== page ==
I don’t often share bad music intentionally, but I’m really curious, after reading this entertaining article last night: How many of you would agree that this is “the worst song of all time”? Or that it is, at least, “in the conversation”? I do think it’s a pretty bad song. The lyrics are incomprehensible gibberish. The tune, however, does have an oddly compelling sound to it. I mean, hell — there’s got to be some reason that it’s still heard quite frequently. Bad songs don’t often have this much staying power. So, is this a bad song?
Here’s Starship and “We Built This City”.
My opinion? Yes, this song sucks. It’s just plain old bad.
I think I’ll play it again.
(Shades of Data on Star Trek, the first time he sampled alcohol after installing his emotion chip:
I hate this song! It’s revolting!
Play it again?
Oh, it sucks. I used it in a comic book I cowrote.
I like it. It's nowhere near the worst. If I can think of any maybe I'll come back and tell you the worst. I usually only think, "that's the worst song ever" when I'm unlucky enough to hear one on the radio but the rest of the time I can never bring any worst songs to mind. Which, I suppose, is a useful talent.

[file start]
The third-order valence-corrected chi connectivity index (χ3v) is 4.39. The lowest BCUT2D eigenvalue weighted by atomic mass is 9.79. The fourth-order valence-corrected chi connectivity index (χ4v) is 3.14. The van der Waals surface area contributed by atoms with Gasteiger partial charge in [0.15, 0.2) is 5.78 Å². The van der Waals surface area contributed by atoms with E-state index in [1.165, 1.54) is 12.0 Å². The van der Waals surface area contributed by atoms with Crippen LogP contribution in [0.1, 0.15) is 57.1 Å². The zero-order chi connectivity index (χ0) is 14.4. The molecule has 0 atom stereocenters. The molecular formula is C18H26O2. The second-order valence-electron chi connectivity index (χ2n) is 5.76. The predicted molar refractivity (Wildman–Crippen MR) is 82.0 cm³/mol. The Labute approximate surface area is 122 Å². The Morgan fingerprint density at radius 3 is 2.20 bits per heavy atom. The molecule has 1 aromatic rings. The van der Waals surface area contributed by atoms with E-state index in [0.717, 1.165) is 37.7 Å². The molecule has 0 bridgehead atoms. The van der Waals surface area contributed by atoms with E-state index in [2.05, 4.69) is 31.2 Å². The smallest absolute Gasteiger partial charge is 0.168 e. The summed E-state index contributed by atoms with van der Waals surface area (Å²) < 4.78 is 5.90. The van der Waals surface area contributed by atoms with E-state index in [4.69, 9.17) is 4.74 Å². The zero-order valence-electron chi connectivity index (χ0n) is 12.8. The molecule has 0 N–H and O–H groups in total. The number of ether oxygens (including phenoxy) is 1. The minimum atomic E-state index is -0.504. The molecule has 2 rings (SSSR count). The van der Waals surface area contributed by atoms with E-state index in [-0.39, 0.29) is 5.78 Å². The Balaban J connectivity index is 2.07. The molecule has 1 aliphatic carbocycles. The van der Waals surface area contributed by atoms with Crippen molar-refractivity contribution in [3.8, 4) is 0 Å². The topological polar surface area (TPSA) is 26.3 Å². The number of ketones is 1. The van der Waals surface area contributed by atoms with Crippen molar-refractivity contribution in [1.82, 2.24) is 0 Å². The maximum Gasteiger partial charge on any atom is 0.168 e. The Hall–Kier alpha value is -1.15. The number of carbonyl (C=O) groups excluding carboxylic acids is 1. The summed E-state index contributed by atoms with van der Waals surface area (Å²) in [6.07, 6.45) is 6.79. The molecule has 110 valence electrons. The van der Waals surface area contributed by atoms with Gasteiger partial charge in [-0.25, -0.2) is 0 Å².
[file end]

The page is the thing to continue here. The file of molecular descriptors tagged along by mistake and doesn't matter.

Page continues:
There are entire genres of music worse than this one song.
The words bear comparison with some of the Beatles' sillier lyrics, and musically it's fine. I enjoyed hearing it again.
I've always thought the fuss made over the supposed awfulness of this song was waaaaaaaay overblown. Is it really worse than, say, "Rock Me Amadeus," a song that is at least the equal of "We Built This City" when it comes to gibberish lyrics, but is (to my ear anyhow) far more irritating, sonically speaking? I know which one I'm more inclined to skip over, and it's not Starship's signature tune. Yeah, it's basically a dumb '80s pop trifle… but it's catchy and it's harmless.
Honestly, I think the reason the haters gang up on this song is because it was recorded by the remnant of the iconic Jefferson Starship, and all the folks at Rolling Stone hold the bloody '60s bands on a pedastal. If Starship had comprised a bunch of 20-year-olds who'd come out of the midwest and recorded this one song before vanishing again into the corn, I guarantee the song would be more highly regarded. Or at least less reviled.